Doug Elkins' Fraulein Maria

December 12, 2008

Fraulein Maria

Doug Elkins & Friends

Joe’s Pub at The Public Theater, NYC

December 12–15, 2007 & January 12, 2008

Reviewed by Wendy Perron

Doug Elkins’ loving spoof of The Sound of Music, first presented by Dancenow NYC and recently reprised by DancemOpolitan, frames the Julie Andrews optimism with downtown zaniness. Known for his archly postmodern mix of genres, Elkins splices together a tour jeté, a hip hop body wave, and a grand-right-and-left to create a celebration of the imagination. Single performers come to the fore.

    As the musical nun Maria, Arthur Aviles bursts onto the tiny stage at Joe’s Pub with ecstatic presence, all fluid arms, radiant face, and energy emanating from his body. The fact that he is in drag doesn’t drag his talents down. (Jen Nugent plays a simultaneous Maria.) Throughout the evening, he embodies that Julie Andrews optimism. As the “drop of golden sun” he adds a jazzy Broadway touch with the arms.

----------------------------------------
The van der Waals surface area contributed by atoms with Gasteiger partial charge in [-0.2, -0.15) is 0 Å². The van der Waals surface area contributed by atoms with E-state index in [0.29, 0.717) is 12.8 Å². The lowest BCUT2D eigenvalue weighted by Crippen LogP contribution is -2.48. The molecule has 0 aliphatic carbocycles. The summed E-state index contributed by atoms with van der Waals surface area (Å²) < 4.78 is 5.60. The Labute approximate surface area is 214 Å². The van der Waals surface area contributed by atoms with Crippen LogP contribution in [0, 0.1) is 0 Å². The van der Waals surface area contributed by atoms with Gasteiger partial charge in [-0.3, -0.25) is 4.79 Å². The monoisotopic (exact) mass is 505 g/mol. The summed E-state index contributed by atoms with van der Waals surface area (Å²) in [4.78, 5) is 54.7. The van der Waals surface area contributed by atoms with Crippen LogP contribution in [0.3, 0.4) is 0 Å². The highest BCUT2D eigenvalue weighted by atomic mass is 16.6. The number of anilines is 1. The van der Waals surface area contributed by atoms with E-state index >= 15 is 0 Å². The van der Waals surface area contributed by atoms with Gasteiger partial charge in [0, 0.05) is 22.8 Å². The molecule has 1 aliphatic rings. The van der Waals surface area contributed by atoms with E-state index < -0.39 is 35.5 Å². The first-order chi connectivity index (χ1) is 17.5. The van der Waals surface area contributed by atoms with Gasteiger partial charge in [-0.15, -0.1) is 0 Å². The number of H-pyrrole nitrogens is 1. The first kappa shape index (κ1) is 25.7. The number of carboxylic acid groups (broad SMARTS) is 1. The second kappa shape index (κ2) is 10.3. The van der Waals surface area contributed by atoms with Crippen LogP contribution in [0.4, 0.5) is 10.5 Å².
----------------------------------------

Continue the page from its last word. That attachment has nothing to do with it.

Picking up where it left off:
David Parker, also in drag, performs “Sixteen Going On Seventeen” as a ridiculously demure Liesl. He plays it broadly, but it’s sooo much fun to watch him switch from demure to naughty—just for a moment—before going back to demure. His timing is impeccable.

    Mark Gindick was brilliant in “Edelweiss,” not the soft patriotic Austrian song of the movie, but a vaudevillian duet in which a leg then a hat slip brazenly over into Johnnie Moore’s territory. Again partnered with Moore for the madcap “Sing Along: Do-Re-Mi” (above), Gindick was over-the-top preposterous as an egomaniac conductor.

    But the best was Doug Elkins miming of the song “Climb Ev’ry Mountain.” This was an interior micro version of the largeness and peacefulness of that song. Elkins’ way of sending waves of movement through his body is as spectacular as any mountain. He was somehow rueful and awesome at the same time.

    Many vignettes had the audience chuckling, laughing, guffawing. Part of the pleasure of being at Joe’s Pub is seeing the audience’s faces that are even closer and lapping it up. This was a deliriously happy audience.